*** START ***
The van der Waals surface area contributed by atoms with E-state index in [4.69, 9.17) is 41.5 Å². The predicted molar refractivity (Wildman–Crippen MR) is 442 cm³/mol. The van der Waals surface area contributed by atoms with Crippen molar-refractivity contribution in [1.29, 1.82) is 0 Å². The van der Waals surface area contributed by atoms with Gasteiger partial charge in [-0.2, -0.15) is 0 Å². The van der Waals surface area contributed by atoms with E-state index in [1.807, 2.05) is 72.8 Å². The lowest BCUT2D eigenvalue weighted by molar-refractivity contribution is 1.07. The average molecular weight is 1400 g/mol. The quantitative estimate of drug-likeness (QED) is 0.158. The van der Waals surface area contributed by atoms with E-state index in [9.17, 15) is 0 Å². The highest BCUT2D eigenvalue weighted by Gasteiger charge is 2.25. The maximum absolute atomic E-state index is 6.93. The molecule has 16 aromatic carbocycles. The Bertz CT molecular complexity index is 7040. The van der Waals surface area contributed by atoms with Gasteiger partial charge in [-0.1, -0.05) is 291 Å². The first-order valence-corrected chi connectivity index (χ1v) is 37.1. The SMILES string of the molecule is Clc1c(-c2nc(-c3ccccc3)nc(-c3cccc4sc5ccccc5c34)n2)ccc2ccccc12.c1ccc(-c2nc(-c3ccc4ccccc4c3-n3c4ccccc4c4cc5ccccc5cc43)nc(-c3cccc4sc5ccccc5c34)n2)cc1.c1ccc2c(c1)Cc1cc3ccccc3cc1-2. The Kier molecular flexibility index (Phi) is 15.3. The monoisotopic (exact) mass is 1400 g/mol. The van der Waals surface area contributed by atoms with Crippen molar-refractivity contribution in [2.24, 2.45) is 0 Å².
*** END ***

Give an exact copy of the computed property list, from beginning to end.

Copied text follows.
The van der Waals surface area contributed by atoms with E-state index in [4.69, 9.17) is 41.5 Å². The predicted molar refractivity (Wildman–Crippen MR) is 442 cm³/mol. The van der Waals surface area contributed by atoms with Crippen molar-refractivity contribution in [1.29, 1.82) is 0 Å². The van der Waals surface area contributed by atoms with Gasteiger partial charge in [-0.2, -0.15) is 0 Å². The van der Waals surface area contributed by atoms with E-state index in [1.807, 2.05) is 72.8 Å². The lowest BCUT2D eigenvalue weighted by molar-refractivity contribution is 1.07. The average molecular weight is 1400 g/mol. The quantitative estimate of drug-likeness (QED) is 0.158. The van der Waals surface area contributed by atoms with E-state index in [9.17, 15) is 0 Å². The highest BCUT2D eigenvalue weighted by Gasteiger charge is 2.25. The maximum absolute atomic E-state index is 6.93. The molecule has 16 aromatic carbocycles. The Bertz CT molecular complexity index is 7040. The van der Waals surface area contributed by atoms with Gasteiger partial charge in [-0.1, -0.05) is 291 Å². The first-order valence-corrected chi connectivity index (χ1v) is 37.1. The SMILES string of the molecule is Clc1c(-c2nc(-c3ccccc3)nc(-c3cccc4sc5ccccc5c34)n2)ccc2ccccc12.c1ccc(-c2nc(-c3ccc4ccccc4c3-n3c4ccccc4c4cc5ccccc5cc43)nc(-c3cccc4sc5ccccc5c34)n2)cc1.c1ccc2c(c1)Cc1cc3ccccc3cc1-2. The Kier molecular flexibility index (Phi) is 15.3. The monoisotopic (exact) mass is 1400 g/mol. The van der Waals surface area contributed by atoms with Crippen molar-refractivity contribution in [2.24, 2.45) is 0 Å².